Venue change likely for Godbolt — Attorney asks for civilian clothes due to client’s social media exposure
The bright orange jump suit accused murderer Willie Cory Godbolt wore into the Lincoln County Circuit Court Thursday — as well as the shackles that held his wrists to his waist and his ankles together — became the topic of conversation between the defendant’s court appointed representative and the assistant district attorney.
A Lincoln County grand jury indicted Godbolt in its January term with four counts of capital murder, four counts of first degree murder, attempted murder, two counts of kidnapping and armed robbery. His indictment was served March 8.
Godbolt is accused of shooting to death eight people in three locations in May 2017. The victims were Lincoln County Sheriff’s deputy William Durr, 36, of Bogue Chitto; Barbara Mitchell, 55, her daughter, Tocarra May, 35, and Mitchell’s sister Brenda May, 53, all of Bogue Chitto; Jordan Blackwell, 17, and his cousin Austin Edwards, 11, both of Brookhaven, and Sheila Burage, 46, and her husband Ferral Burage, 45, of Brookhaven.
Godbolt made a 17-minute appearance in court Thursday for a status hearing before Circuit Judge David Strong.
He did not speak as he sat just a few feet away from the deputy’s mother, Debbie Durr, who was flanked on either side by her daughter-in-law, Tressie Durr, and her daughter, Megan Durr Cook. Other victims’ family members filled the rest of the row, spilling onto the one behind it.
Godbolt’s attorney, Alison Steiner with the state public defender’s office, made her first appearance as the defendant’s counsel. She asked if Godbolt might be permitted to wear civilian attire anytime he is in the courtroom.
She said Godbolt’s is an “extremely unusual case” with “high public interest” and media coverage by television and newspaper, so she’d like for him to be able to ditch the jumpsuit in favor of civilian clothes. She suggested the defendant change into clothes brought to the courthouse by his family and that he change in the presence of security officers.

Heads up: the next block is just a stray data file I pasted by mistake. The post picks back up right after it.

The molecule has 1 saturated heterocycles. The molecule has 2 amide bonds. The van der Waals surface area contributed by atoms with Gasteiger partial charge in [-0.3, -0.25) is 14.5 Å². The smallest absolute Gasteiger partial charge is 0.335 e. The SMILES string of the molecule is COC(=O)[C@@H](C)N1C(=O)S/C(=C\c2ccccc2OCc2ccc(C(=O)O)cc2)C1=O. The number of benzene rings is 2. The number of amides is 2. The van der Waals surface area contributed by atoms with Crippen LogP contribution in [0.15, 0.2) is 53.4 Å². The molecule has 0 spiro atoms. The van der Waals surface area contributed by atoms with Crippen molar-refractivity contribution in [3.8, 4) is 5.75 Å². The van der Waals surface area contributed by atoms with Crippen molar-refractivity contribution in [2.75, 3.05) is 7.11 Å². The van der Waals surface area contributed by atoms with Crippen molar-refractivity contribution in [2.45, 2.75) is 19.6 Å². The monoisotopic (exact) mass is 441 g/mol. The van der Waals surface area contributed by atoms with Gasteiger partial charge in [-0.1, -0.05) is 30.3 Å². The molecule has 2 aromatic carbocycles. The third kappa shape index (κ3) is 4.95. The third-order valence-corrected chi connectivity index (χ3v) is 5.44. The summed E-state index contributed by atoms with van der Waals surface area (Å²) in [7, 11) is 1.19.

She was concerned that his photograph in the orange jumpsuit will be broadcast to potential jurors through the newspapers, television and social media.
“If someone puts this on social media, that cat’s out of the bag,” Strong said. “There are numerous hearings where Mr. Godbolt has appeared on television in orange jumpsuits. And there’s nothing we can do to stop people from putting it on social media although, obviously, the court would discourage any such behavior.”
Strong told Steiner he anticipates she will file a motion for a change of venue.
“It’s my personal belief the jury will have to be chosen from an area that does not get any part of Jackson news,” he said.
Assistant District Attorney Brendon Adams said that it is a security risk for Godbolt to wear regular clothes rather than an orange jumpsuit. He said he had consulted with Lincoln County Sheriff Steve Rushing and it was the sheriff’s recommendation that Godbolt wear the jumpsuit for court hearings.
“Before a jury, that’s a completely different ball game,” he said.
As part of the status hearing, Adams said the state has turned over all discovery it has. There are still four autopsies that have not been completed by the state medical examiner’s office, he said.
He also asked for blood swabs to be taken from the defendant so that blood found at the East Lincoln residence — the third murder scene — can be compared to Godbolt’s. Strong allowed it.
Steiner asked the double shackles Godbolt wears be removed at his wrists so “he can hold a pen and take notes” when she meets with him. She also requested periodic status reviews — however, Strong said there will not be a reason to meet again until August.
Another status hearing is set for Aug. 2 at 1 p.m. He said he will revisit the shackles request then.
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